Even Hank Paulson was singing the praises of deregulation all these years, until shortly after taking on the position of Treasury Secretary, and then saw first hand what was coming down the pike straight us. He hesitated, he flinched, and flailed, no doubt against the Republican ideology in his boss, until the circumstances were so dire that a chorus rose up to declare a “National Emergency”! This has been the hallmark legacy of the Bush administration and Republican led government.

And you know as well I, that the minority party in Congress, if it wants any of its own agendas to see the light of day, must make major concessions to the majority party on its agenda. Such was the case with the Gramm-Leach-Bliley Act, for those who actually read the bill before voting on it.

Unfortunately, most Congress people do not read the bills they vote on. The get crib notes from their staff, trusting that at least their staff read the bills and hopefully understood the short and long term consequences of the bill’s contents.

Posted by: David R. Remer at September 20, 2008 02:14 PM
Comment #263703

While we may be pulling back to truly conservative values, in that things like healthcare and education are deemed more important than buying the newest big screen TV, isn’t all bad. At least, that’s the way I see it. One positive of a depression, or economic regression, is that it focuses the mind.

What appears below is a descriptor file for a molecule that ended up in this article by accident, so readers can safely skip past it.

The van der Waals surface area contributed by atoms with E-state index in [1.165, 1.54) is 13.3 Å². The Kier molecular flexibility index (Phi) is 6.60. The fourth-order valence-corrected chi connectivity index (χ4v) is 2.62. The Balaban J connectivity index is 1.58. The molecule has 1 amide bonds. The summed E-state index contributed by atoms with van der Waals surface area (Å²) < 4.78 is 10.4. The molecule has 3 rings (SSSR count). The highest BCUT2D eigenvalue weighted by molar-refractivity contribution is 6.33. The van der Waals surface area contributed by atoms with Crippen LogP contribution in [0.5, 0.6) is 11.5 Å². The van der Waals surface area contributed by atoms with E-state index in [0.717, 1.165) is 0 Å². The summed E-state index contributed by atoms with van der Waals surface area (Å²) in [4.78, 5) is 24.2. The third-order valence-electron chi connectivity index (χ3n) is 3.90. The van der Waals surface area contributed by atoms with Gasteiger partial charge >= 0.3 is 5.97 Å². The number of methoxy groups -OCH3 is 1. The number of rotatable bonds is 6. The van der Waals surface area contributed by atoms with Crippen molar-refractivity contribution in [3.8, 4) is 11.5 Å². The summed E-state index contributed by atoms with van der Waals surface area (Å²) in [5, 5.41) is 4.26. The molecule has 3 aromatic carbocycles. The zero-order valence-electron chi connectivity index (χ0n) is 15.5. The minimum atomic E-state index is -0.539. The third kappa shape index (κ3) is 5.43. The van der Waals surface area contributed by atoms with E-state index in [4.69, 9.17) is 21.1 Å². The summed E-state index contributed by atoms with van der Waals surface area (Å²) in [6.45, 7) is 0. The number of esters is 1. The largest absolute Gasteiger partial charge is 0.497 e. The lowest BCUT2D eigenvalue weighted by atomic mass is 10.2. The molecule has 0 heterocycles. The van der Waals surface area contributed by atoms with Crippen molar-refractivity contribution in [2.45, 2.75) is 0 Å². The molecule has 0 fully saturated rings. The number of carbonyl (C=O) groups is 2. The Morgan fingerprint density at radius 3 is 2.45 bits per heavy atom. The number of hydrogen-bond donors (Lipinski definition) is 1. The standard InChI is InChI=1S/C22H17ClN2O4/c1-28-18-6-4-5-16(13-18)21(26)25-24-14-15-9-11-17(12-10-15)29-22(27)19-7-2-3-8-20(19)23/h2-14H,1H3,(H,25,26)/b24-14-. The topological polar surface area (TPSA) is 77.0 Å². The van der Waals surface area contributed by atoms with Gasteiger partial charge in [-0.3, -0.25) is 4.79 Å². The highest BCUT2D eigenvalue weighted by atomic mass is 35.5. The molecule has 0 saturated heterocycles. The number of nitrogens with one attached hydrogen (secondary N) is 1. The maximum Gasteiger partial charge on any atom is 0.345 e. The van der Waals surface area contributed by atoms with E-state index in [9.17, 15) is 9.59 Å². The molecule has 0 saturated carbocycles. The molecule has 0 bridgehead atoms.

Sometimes, I feel the need to ask, “Gee, you mean there isn’t a free ride after all?”

Posted by: googlumpuugus at September 20, 2008 04:39 PM
Comment #263710

Point well made and taken, googlumpus. Though a drop in big screen TV sales also puts people out of work.

The dollar figure estimate for the ‘toxic mortgage” debt to be bought out by the taxpayers has been issued forth in the neighborhood of $700 billion dollars. Which equates to around $2,333 in additional taxes for every American man, woman, and child.

If one breaks that cost out for only wage earners in America (assuming a labor force of 155 million), it results in an additional tax burden of $4,516 per wage earner.

I do not want to hear Obama or McCain ever say again during this campaign that they are going to lower taxes. That will either be a blatant lie, or, the idiotic plan of borrowing that money from China and other countries and wealthy investors, while passing the payback cost of that borrowing on to my daughter and all of our children and their children, as if they won’t have their own financial problems.